War of the Rebellion: Serial 010 Page 0800 KY.,TENN.,N.MISS.,N.ALA, AND SW.VA. Chapter XXII.

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moving for a half mile through a thickly-wooded and broken country, I met with signs of a hasty retreat. Pushing forward as rapidly as the bad roads would permit, my advance guard, while crossing a narrow bridge, received the fire of a masked battery of four guns throwing grape and canister. The guns the opened on the main column, killing William Paxton, Company B, and wounding Corporal Smith, Privates Bremner and Boutrager, Company I. The battery was upon a side hill, near the top, masked by bushes, its fire covering the bridge. We received nineteen shots, mostly too high to damage us. I moved my men out of range, and then examined the stream above and below the bridge for some distance; could find no point practicable for crossing without bridging. I therefore withdrew to Monterey,and was ordered back to the regiment by Lieutenant-Colonel Hatch, Second Iowa Cavalry, commanding. During the entire the whole command conducted itself with a coolness and bravery worthy of commendation.

I am, very respectfully, yours,

HIRAM W. LOVE,

Major, Second Iowa Cavalry, Commanding Third Battalion.

Lieutenant. C. F. MARDEN,

A. A. A. G., Second Brig., Cav. Div., Army Mississippi.

No. 43 Report of Brig. General Patton Anderson, C. S. Army, of skirmish at Monterey, Tenn., April 29.

ADKIN'S HOUSE, ON MONTEREY ROAD, TENN., April 29, 1862-12.45 p.m.

MAJOR: A few minutes after my last note was written the cavalry which had been left and Monterey came dashing through my lines a little beyond this, reporting the enemy in hot pursuit in

largely-superior cavalry force and infantry; not known how many. Most of Lieutenant-Colonel Kelly's command were halted and formed in front some 400 to 600 yards; many, however, passed through and have probably gone to Corinth. My dispositions had been made. A few precautions were, however, added. The artillery (three pieces Washington Artillery) was in the center of the right wing, sweeping the road. Our cavalry was soon fired upon by large squadrons, perhaps 500 men, and, returning the fire feebly, fell back. The enemy came in pursuit, and as soon as his columns were unmasked, as previously directed, Lieutenant Vaught, commanding the artillery, opened upon the head of his column with canister and round shot and soon put the whole to flight, killing one or two and several horses. I had not the cavalry to pursue vigorously, but sent 50 men, under an officer, to follow on and learn where he had gone. They followed to within 1 mile of Monterey and report infantry and six pieces of artillery there.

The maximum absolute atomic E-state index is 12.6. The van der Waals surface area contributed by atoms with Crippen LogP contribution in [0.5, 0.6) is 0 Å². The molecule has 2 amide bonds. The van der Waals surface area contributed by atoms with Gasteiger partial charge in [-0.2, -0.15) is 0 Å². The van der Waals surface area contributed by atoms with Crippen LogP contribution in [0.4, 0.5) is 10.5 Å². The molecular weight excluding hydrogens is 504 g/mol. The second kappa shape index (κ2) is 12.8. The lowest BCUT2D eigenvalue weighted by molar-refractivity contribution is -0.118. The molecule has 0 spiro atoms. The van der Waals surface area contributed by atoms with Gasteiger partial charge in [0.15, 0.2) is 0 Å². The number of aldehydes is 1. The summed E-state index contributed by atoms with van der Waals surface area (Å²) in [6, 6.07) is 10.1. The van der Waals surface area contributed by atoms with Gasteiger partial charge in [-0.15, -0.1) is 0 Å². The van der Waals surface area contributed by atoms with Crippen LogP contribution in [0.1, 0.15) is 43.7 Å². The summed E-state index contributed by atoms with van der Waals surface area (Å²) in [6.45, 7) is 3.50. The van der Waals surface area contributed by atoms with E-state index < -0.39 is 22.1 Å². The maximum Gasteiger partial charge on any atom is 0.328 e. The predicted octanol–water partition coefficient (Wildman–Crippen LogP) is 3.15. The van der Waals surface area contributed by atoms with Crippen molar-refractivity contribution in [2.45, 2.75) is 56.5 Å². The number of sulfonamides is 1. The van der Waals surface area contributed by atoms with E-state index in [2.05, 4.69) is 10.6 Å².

Major Smith, commanding 150 mounted men, on his way from Corinth to Sand Hill, came up while the firing was going on and promptly reported to me for service. I ordered him to divide and form on my right and left and to send out small parties for observation,&c., all of which he promptly executed.

After the enemy's cavalry had retreated beyond the range of our artillery I ceased firing and occupied the position until half an hour